In the course of the present study I show the full extent to which the central cantos of Paradise may be regarded as Dante's Christian response to the dilemma of Inferno 4. In the heaven of Mars — against an explicitly Virgilian backdrop — Dante reaches the center of his own celestial Elysium: a truly Christian Elysian homeland and Hall of Fame in which the name of Christ is fully known and over which his sign of victory shines like a resplendent sun. Dante scholarship (and such names as Cosmo, del Lungo, Momigliano, Pascoli, Rajna, Rheinfelder, Vallone, Vianello, and Vossler come to mind) has tended to divide into two camps over these cantos, one emphasizing their "true Flemish miniatures and everyday household scenes," to paraphrase de Sanctis; that is, the concrete poetic particulars of Cacciaguida and of his narrative and prophecies; the other emphasizing their links to the overarching structures and themes of the poem as a whole.1 If the persistence of Croce's distinction between the "poetry" and "structure" of Dante's text can still be felt in this division, I have tried to bypass any such dichotomy. What is proposed in its place is a comprehensive reading, attentive to broader intertextual and structural matters, but whose principal aim is to reconstruct the link — a properly "figural" link, as Auerbach would have had it — between the historical minutiae of cantos 15–17 and the abstract cross of cantos 14 and 18; the link, to evoke another dyad familiar to students of Dante's poem, between the "poetry" and the "theology" of Dante's heaven of Mars.
While this reconstruction begins with an in-depth inquiry into Dante's rewriting of Book 6 of Virgil's Aeneid, the central relay from the Classical to the Christian is provided, not by a literary work, but rather by a visual one. Dante's vision, I suggest, is modeled not only after Virgil (and, to a lesser extent, Cicero's Dream of Scipio), but also after the apsidal mosaics of Sant' Apollinare in Classe, Ravenna: mosaics in which the iconographies of Christ's Transfiguration or Metamorphosis and of the Exaltation of the Cross are uniquely blended in a celebration of the victorious Christ. These sixth-century mosaics Dante modifies and adapts for his reworking of the Elysian encounter of Aeneas and Anchises in a Christian key. Their celebration of martyrdom as a repraesentatio Christi, of the martyr's heroic triumph over death, and of his resulting powers of prophetic vision, are thus pointedly juxtaposed with the epic heroism, the limbic hopelessness, and the terrifying prophetic riddles of the Classical world.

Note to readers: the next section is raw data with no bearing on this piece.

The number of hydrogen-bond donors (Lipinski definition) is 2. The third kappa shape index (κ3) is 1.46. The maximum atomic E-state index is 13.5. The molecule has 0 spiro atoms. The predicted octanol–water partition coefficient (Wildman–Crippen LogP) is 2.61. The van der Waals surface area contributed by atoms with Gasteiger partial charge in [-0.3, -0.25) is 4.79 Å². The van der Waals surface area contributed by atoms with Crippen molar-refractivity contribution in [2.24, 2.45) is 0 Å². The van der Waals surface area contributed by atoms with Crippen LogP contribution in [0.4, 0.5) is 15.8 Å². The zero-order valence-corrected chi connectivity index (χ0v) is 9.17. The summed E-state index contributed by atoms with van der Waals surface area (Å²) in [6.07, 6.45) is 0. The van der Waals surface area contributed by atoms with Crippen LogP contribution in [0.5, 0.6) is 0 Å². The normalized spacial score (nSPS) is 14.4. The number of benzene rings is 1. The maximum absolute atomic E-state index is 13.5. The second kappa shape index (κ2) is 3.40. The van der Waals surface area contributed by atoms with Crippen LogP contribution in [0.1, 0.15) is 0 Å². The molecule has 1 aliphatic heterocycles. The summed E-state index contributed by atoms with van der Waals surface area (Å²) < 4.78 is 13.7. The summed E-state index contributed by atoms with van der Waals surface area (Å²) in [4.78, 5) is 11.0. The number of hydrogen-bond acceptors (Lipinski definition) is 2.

Such contrasts serve to underscore the centrality of the cross in the scheme of things: only it, Dante believed, could truly bind history to eternity and man to God, and bring to poetry the firmer hermeneutic and epistemological foundations which make available to human utterance and interpretation those ultimate meanings that eluded Virgil and Classical civilization. Yet the central message of the cross in cantos 14–18 remains a more immediate and personal one as well: it exhorts the poet-pilgrim to persevere, to rise up and conquer the adversities of history, and, most of all, to complete without hesitation or fear the exemplary act of faith which is the writing of his Commedia.
History and Eternity
In the opening chapter I set out in general terms a dialectic which will reappear under a multiplicity of guises in the course of the present study: the dialectic of "history" and "eternity." It is this dialectic, sometimes conceptualized as a play of perspectives, sometimes as an equation of sacrifice and reward, or death and transfiguration, which serves as the underlying structural mechanism in the otherworldly encounters of father and son found in cantos 14–18 of Dante's Paradise, Book 6 of Virgil's Aeneid and Book 6 of Cicero's Republic. Each involves an exchange of contrasting paternal and filial views whose ultimate objective is the conversion of the son — the "protagonist of history" — to an epic task: a sacrificial endeavor occupying a special place in the providential ordering of history.